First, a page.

It takes a pig consuming 11 lbs acorns to produce 1 lb of jamón ibérico.
The only thing jamón producers in Jabugo have to do for temperature control in the curing rooms is open and close the windows. #whylocationmatters
When cutting jamón ibérico, you know your slice is thin enough when you can see the knife through the meat.
In some jamón producers, pork is tested in labs on its way to being cured to assure proper consumption of acorns.
These are the kinds of facts you learn when you attend a ham tasting. Of course, being that I’m reporting from the Iberian peninsula, we’re not talking about just any ham. We’re talking about jamón. Jamón ibérico de bellota pata negra.
At the 5 Jotas Cutting Workshop and Tasting, I and several other San Sebastián food world folks watched Iñigo Altuna, an expert slicer of jamón, show us how to properly deconstruct one of the 5 Jotas ham.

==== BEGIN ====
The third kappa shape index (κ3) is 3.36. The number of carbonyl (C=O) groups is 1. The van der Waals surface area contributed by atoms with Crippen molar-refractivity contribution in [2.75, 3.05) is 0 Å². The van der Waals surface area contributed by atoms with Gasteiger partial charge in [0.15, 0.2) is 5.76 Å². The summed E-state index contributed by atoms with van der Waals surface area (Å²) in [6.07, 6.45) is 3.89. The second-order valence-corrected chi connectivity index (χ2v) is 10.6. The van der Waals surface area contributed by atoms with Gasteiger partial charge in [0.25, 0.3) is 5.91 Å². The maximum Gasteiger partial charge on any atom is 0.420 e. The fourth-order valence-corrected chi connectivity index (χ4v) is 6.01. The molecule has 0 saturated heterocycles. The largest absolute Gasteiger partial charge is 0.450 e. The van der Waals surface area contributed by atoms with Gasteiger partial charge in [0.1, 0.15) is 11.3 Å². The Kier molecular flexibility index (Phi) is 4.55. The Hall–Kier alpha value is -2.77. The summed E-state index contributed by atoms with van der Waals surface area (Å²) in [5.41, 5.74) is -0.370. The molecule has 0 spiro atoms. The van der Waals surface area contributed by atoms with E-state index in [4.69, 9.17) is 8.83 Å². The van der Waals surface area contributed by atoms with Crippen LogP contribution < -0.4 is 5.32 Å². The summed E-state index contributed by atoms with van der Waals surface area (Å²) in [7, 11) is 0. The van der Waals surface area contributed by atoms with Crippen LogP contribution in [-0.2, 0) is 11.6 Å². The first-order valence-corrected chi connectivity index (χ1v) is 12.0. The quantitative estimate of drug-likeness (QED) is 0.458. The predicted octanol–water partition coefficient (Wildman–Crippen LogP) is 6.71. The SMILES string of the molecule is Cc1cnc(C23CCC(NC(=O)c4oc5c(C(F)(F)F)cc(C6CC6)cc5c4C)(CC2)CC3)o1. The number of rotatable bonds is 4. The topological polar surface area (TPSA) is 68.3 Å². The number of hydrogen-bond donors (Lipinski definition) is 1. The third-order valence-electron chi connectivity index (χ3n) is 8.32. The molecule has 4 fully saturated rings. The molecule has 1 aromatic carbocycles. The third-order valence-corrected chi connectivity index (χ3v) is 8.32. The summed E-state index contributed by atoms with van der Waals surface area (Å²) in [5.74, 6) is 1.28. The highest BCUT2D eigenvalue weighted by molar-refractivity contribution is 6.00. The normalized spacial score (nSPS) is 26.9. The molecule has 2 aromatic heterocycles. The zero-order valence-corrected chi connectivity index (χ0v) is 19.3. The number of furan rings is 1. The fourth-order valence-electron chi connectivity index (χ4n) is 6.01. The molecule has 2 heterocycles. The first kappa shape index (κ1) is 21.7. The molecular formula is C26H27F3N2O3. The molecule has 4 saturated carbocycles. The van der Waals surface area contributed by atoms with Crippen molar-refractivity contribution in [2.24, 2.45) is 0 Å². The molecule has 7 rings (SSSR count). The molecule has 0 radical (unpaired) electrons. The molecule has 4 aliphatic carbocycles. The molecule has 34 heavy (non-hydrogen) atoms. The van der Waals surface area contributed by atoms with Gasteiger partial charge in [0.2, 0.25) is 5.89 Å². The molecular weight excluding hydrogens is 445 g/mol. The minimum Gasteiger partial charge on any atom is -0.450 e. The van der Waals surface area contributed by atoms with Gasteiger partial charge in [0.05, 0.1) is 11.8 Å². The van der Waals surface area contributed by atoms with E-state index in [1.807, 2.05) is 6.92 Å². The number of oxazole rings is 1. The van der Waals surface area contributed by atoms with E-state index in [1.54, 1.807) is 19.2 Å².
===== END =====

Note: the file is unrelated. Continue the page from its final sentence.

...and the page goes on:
Maybe you’re not so familiar with the world of Spanish ham. Most of it is delicious, but there are some key factors in differentiating an excellent ham from a run-of-the-mill cured pig. They are factors such as race. Is your pig Duroc? Or is it 100% ibérico? This is going to affect the growth rate of the pig and the flavor. And then key is the nourishment your pigs are receiving. Acorns is the key word here. Climate, technique, and time are also keys. There’s no rushing this kind of perfection.
5 Jotas is a 100 % ibérico ham, whose happy happy pigs walk an average of 10 miles a day in search of acorns before they are turned into happy happy hanging legs, curing in the dry air of Jabugo. And you can taste it.
I like to imagine the four people they have preserving and curing ALL of their ham, working on their happy happy jamón assembly line: one to transport the pork legs into the curing area, one to oil the leg, another to brush it with salt, and the fourth to hang.
Which one would you be? ( I call the one who eats it three years later).